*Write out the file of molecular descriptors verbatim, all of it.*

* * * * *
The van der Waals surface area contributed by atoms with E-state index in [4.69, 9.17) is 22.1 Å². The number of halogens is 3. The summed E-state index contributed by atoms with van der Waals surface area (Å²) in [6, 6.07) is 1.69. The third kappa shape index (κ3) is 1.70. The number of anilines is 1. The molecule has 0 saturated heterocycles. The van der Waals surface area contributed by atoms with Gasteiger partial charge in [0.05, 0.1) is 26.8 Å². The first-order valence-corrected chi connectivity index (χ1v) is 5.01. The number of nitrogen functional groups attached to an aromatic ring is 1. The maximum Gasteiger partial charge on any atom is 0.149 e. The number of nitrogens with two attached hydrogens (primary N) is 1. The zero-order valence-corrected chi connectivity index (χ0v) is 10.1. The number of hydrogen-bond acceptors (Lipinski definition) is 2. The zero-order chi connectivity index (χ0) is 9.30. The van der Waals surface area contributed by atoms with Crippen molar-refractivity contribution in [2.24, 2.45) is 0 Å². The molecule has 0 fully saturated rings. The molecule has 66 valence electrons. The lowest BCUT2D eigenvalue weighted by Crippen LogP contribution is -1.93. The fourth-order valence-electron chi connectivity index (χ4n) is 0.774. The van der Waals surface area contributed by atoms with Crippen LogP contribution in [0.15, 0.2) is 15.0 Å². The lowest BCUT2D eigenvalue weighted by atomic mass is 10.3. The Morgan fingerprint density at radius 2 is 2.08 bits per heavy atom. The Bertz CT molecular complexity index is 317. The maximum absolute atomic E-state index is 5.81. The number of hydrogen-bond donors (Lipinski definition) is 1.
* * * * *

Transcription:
The van der Waals surface area contributed by atoms with E-state index in [4.69, 9.17) is 22.1 Å². The number of halogens is 3. The summed E-state index contributed by atoms with van der Waals surface area (Å²) in [6, 6.07) is 1.69. The third kappa shape index (κ3) is 1.70. The number of anilines is 1. The molecule has 0 saturated heterocycles. The van der Waals surface area contributed by atoms with Gasteiger partial charge in [0.05, 0.1) is 26.8 Å². The first-order valence-corrected chi connectivity index (χ1v) is 5.01. The number of nitrogen functional groups attached to an aromatic ring is 1. The maximum Gasteiger partial charge on any atom is 0.149 e. The number of nitrogens with two attached hydrogens (primary N) is 1. The zero-order valence-corrected chi connectivity index (χ0v) is 10.1. The number of hydrogen-bond acceptors (Lipinski definition) is 2. The zero-order chi connectivity index (χ0) is 9.30. The van der Waals surface area contributed by atoms with Crippen molar-refractivity contribution in [2.24, 2.45) is 0 Å². The molecule has 0 fully saturated rings. The molecule has 66 valence electrons. The lowest BCUT2D eigenvalue weighted by Crippen LogP contribution is -1.93. The fourth-order valence-electron chi connectivity index (χ4n) is 0.774. The van der Waals surface area contributed by atoms with Crippen LogP contribution in [0.15, 0.2) is 15.0 Å². The lowest BCUT2D eigenvalue weighted by atomic mass is 10.3. The Morgan fingerprint density at radius 2 is 2.08 bits per heavy atom. The Bertz CT molecular complexity index is 317. The maximum absolute atomic E-state index is 5.81. The number of hydrogen-bond donors (Lipinski definition) is 1.